[Marxism] Fermat - response to Les

Jurriaan Bendien andromeda246 at hetnet.nl
Tue Apr 27 09:56:35 MDT 2004

Hi Les,

I wrote:

>So even at this >very primitive level, things go wrong, because the authors
neither (a) respect the simplest requirements of measurement theory

Les replied:

>i dont see how your comments on fermat really lend any weight to this
argument Jurriaan. perhaps you can tighten and re-express your basic


Argument about what ? As regards the transformation problem, the essence of
the thing is that the majority of products of human labour are at any given
moment not offered for sale in the market (withdrawn from the market), and
consequently they do not have any real prices. Nevertheless, those products
do have a value, whether it is a house, a car, or a piece of improved land,
an inventory of widgets, stock of unsold cars without license plates, a
stockpile of butter etc. Nobody says, that they do not have a value.
Everybody knows you can make capital gains out of assets.

But if I ask what that value is, people will refer me to a price which is
not an actual selling price, but a theoretical selling price, and this
theoretical selling price is based on current price relativities in the
market, the price system operating, and is arrived through comparing the
exchange-ratios of goods. It is the price it would sell for if you sold it,
but you don't know, until you have sold it and received payment. And then we
are back with Capital Vol. 1 chapter 1, and we have to agree with Kozo Uno
that Marx's method of presenting his theory wasn't very good, because Marx
creates important confusions about the central concepts of value and price
and does not show precisely why exactly the concept of value is necessary.

If labour-time is the substance of value and money-price is the form of
value, several important questions arise, such as (1) whether labour-time is
the measure of value or whether value is the measure of labour-time, (2)
whether money-price is the measure of value or whether value is a measure of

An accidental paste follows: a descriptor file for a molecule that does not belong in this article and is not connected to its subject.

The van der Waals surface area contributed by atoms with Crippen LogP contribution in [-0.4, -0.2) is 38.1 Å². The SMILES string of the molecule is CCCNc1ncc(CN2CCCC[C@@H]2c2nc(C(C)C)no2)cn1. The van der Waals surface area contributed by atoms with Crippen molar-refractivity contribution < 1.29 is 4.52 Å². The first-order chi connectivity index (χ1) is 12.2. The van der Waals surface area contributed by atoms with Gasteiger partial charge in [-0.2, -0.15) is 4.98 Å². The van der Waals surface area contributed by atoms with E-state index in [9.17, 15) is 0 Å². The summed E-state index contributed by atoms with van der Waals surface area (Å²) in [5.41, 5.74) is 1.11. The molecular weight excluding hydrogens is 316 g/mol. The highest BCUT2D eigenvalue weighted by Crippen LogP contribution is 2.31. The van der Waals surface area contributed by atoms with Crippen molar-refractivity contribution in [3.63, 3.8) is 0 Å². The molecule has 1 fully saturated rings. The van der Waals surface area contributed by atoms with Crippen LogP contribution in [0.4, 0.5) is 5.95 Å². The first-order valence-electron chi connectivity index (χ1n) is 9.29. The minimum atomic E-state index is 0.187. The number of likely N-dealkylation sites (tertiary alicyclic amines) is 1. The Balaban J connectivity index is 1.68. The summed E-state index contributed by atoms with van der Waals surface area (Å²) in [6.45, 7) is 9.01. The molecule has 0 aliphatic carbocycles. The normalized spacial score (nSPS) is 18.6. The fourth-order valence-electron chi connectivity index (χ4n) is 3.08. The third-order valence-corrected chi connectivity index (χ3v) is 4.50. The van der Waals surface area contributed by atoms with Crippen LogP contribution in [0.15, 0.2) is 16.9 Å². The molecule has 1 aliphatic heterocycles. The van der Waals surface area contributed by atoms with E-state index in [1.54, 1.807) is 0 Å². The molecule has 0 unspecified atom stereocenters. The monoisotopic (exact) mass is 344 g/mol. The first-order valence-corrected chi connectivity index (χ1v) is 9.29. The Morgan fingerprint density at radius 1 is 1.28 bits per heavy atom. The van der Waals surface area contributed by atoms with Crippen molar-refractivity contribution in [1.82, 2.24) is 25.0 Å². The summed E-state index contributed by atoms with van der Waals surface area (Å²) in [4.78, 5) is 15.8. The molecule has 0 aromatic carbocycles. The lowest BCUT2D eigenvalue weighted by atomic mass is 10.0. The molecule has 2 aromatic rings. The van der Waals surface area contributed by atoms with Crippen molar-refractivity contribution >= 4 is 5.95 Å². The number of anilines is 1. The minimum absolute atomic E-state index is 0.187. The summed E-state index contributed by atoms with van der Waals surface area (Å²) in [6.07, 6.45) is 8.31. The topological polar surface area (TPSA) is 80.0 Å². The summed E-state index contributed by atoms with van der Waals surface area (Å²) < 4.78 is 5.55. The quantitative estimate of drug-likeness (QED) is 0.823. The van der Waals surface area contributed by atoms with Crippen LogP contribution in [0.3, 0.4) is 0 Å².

money-price and (3) why price cannot be a direct measure of labour-time
without the concept of value. This kind of thing is what you have to explain
in a non-dogmatic way and if you cannot do it you cannot solve the
transformation problem either. That is what my paper is about. Most of what
academics say about it is worthless, there are a few good books on it, but
most of it does not hit the spot in my way of thinking.

I agree, the solution to Fermat's problem that n=infinity is maybe not so
profound. In geometry it would express a triangle so large that it cannot be
known. My real point is that if infinity is an integer, then Fermat's last
theorem is false, and if infinity is not an integer, then Fermat's last
theorem is unproven and escapes from a general proof. It's a bit like
President Bush saying "we will stay in Iraq for as long as necessary" but
nobody knows how long that will be. At one level, it's sophistry, but at
another level it's a real problem. It's a bit like saying, we know there are
isosceles triangles, but we deny that there exists an isosceles right
triangle, or, we accept a Sunni Triangle, but we deny a Datsun Sunny exists.
Etymologically, the word "iso" derives from the Greek "iota-sigma (o}meaning
"equal" and it is not accidental that this is the name of the International
Organisation of Standardisation.

Fermat's problem has nothing directly to do with the transformation problem,
about which I posted my draft comments in answer to Paul Cockshott, except
that depending on how you define key terms affects the solution. Fermat's
explicit claim was, that no positive integers exist where x^n + y^n = z^n
for n>2. My explicit claim is that this is a false assertion, if infinity is
a positive integer. Those who wish to defend Fermats Last Theorem must deny
that infinity is a natural number or an integer, with the consequences that
has for mathematics.

The healthiest thing I can think of just now is to relax. I hope you get my


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